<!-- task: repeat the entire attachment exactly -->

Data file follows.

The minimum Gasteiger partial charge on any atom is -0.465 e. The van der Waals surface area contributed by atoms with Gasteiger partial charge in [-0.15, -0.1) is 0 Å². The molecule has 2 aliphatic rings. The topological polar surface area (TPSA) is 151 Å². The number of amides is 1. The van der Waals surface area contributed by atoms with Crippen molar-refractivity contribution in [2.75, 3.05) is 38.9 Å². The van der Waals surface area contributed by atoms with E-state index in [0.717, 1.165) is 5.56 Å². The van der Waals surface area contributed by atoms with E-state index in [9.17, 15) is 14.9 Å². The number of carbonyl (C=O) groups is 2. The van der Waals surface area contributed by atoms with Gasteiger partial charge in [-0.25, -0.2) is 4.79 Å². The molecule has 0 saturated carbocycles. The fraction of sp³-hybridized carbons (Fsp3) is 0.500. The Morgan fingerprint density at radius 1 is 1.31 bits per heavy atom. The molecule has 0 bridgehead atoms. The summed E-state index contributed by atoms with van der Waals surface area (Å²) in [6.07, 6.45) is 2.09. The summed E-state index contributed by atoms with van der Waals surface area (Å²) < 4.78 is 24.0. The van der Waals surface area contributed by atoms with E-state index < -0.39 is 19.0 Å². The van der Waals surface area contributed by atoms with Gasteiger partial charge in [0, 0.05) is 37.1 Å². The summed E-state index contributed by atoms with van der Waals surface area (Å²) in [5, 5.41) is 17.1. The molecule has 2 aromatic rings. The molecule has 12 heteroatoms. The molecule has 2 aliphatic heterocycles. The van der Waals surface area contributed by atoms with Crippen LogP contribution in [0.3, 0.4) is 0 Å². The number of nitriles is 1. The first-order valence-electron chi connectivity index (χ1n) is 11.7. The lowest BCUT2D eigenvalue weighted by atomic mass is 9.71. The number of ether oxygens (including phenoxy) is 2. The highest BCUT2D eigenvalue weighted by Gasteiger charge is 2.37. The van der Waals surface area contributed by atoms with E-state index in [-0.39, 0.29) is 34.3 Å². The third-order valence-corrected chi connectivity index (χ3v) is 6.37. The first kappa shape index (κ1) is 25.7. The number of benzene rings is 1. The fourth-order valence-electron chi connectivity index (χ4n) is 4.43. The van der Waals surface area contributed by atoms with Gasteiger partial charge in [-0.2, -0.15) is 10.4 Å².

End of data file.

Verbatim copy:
The minimum Gasteiger partial charge on any atom is -0.465 e. The van der Waals surface area contributed by atoms with Gasteiger partial charge in [-0.15, -0.1) is 0 Å². The molecule has 2 aliphatic rings. The topological polar surface area (TPSA) is 151 Å². The number of amides is 1. The van der Waals surface area contributed by atoms with Crippen molar-refractivity contribution in [2.75, 3.05) is 38.9 Å². The van der Waals surface area contributed by atoms with E-state index in [0.717, 1.165) is 5.56 Å². The van der Waals surface area contributed by atoms with E-state index in [9.17, 15) is 14.9 Å². The number of carbonyl (C=O) groups is 2. The van der Waals surface area contributed by atoms with Gasteiger partial charge in [-0.25, -0.2) is 4.79 Å². The molecule has 0 saturated carbocycles. The fraction of sp³-hybridized carbons (Fsp3) is 0.500. The Morgan fingerprint density at radius 1 is 1.31 bits per heavy atom. The molecule has 0 bridgehead atoms. The summed E-state index contributed by atoms with van der Waals surface area (Å²) in [6.07, 6.45) is 2.09. The summed E-state index contributed by atoms with van der Waals surface area (Å²) < 4.78 is 24.0. The van der Waals surface area contributed by atoms with E-state index < -0.39 is 19.0 Å². The van der Waals surface area contributed by atoms with Gasteiger partial charge in [0, 0.05) is 37.1 Å². The summed E-state index contributed by atoms with van der Waals surface area (Å²) in [5, 5.41) is 17.1. The molecule has 2 aromatic rings. The molecule has 12 heteroatoms. The molecule has 2 aliphatic heterocycles. The van der Waals surface area contributed by atoms with Crippen LogP contribution in [0.3, 0.4) is 0 Å². The number of nitriles is 1. The first-order valence-electron chi connectivity index (χ1n) is 11.7. The lowest BCUT2D eigenvalue weighted by atomic mass is 9.71. The number of ether oxygens (including phenoxy) is 2. The highest BCUT2D eigenvalue weighted by Gasteiger charge is 2.37. The van der Waals surface area contributed by atoms with E-state index in [-0.39, 0.29) is 34.3 Å². The third-order valence-corrected chi connectivity index (χ3v) is 6.37. The first kappa shape index (κ1) is 25.7. The number of benzene rings is 1. The fourth-order valence-electron chi connectivity index (χ4n) is 4.43. The van der Waals surface area contributed by atoms with Gasteiger partial charge in [-0.2, -0.15) is 10.4 Å².